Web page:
The Tall Blond Man with One Black Shoe (France, 1972) takes an idea out of Hitchcock’s North by Northwest—an innocent man is mistaken for a government agent and targeted by the enemy—and gives it cynical twist and a comic treatment closer to the Pink Panther films. When “St. Bernard” Milan (Bernard Blier), the ambitious assistant director of the French Secret Service, frames his boss (Jean Rochefort) for a sabotaged mission, the Colonel responds with a simple plan: a non-existent super-agent called in to “clear things up,” as he explains to the hidden microphones planted in his apartment. He’s a decoy, of course, but also an unwitting pawn sacrificed to the endgame. “Pick him out. A face in the crowd. As ordinary as possible. It doesn’t matter who. As long as Milan swallows the bait.” Pierre Richard is the patsy picked out of an airport crowd: François Perrin, first violin in a Paris orchestra. Milan sets his team of spies and surveillance agents to find out everything about this brilliant mystery agent.
This is the film that launched Richard from French comedy favorite to international farceur, though for all of his gifts for physical comedy he’s more of an everyman than the clownish idiot savant of later comedy hits The Toy (1976), Le Chevre (1981), and Les Fugitives (1986), all written and directed by Tall Blond screenwriter Francis Veber. Klutz he may be, he’s more amiable, innocent straight man in the eye of a spy movie hurricane than bumbling Inspector Clouseau, and director Yves Robert goes for small scenes and wry commentary over slapstick physicality. That goes for the obligatory seduction plot with resident honeypot Mireille Darc, whose dress is cut so low in the back she all but moons her target. The scene anticipates The Pink Panther Strikes Again (1976) but Richard is neither as incompetent nor a cocky as Peter Sellers’ Clouseau and his modesty and nervousness gives him a boyish integrity (despite the fact he’s been carrying on an affair with his best friend’s wife) in the midst of familiar male fantasy.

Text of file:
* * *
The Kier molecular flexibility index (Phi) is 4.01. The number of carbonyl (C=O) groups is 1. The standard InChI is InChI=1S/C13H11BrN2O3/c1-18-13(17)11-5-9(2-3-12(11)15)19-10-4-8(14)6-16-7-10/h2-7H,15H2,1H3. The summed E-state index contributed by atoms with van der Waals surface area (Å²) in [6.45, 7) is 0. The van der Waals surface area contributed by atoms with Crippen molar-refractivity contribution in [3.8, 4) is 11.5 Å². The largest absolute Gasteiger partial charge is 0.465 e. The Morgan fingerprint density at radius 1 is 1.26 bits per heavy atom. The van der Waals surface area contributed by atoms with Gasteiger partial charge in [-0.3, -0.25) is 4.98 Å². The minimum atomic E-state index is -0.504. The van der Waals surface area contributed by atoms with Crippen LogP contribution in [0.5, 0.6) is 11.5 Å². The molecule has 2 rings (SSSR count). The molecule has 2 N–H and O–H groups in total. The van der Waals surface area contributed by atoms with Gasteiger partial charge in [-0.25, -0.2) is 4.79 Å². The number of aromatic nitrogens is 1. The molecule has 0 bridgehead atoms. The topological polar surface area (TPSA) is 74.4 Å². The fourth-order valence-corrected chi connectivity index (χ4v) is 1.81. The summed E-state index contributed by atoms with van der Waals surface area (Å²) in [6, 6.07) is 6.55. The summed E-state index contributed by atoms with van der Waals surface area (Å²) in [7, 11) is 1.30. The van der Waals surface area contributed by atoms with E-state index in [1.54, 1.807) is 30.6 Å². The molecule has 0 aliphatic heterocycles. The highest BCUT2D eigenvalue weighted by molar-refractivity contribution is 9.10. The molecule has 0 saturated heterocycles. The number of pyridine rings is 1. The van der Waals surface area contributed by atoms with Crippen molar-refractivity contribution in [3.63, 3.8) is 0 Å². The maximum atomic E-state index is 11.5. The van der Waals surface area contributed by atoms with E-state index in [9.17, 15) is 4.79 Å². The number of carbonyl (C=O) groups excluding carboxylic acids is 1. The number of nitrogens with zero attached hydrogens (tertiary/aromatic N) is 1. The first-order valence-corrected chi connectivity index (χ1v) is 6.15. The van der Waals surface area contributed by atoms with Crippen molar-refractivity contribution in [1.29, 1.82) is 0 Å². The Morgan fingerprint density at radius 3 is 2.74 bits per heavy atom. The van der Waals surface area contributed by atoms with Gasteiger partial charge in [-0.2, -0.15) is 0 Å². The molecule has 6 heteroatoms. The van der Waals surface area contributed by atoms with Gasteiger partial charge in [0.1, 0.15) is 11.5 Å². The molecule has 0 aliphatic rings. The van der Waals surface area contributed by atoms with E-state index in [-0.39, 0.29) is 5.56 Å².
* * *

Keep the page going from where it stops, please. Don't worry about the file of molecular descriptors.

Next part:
Robert’s comic choreography is superb, from the unspoken interplay of surveillance team investigating every tiny detail of Perrin’s apartment to the dance of rival agents taking one another out and hiding corpses around the oblivious Perrin while his annoying blowhard of a best friend (Jean Carmet) stumbles over every single body. The comedy is more underplayed than you might expect for a French farce and the deadpan performances (from the hangdog faces of Blier and Rochefort to the strictly business attitudes of the agents) help elevate the absurdities when civilians stumble across spycraft gaffs and interagency pissing matches. And under it all is a cynical portrait of intelligence agency ethics right out of American conspiracy films like The Parallax View or Three Days of the Condor. Milan has built a fiefdom within the department that Dr. Mabuse would envy while the Colonel has no compunction about sacrificing a civilian in the power struggle. In the face of such ruthless amorality (but for one agent with a conscience), François Perrin is the moral center of this skewed universe.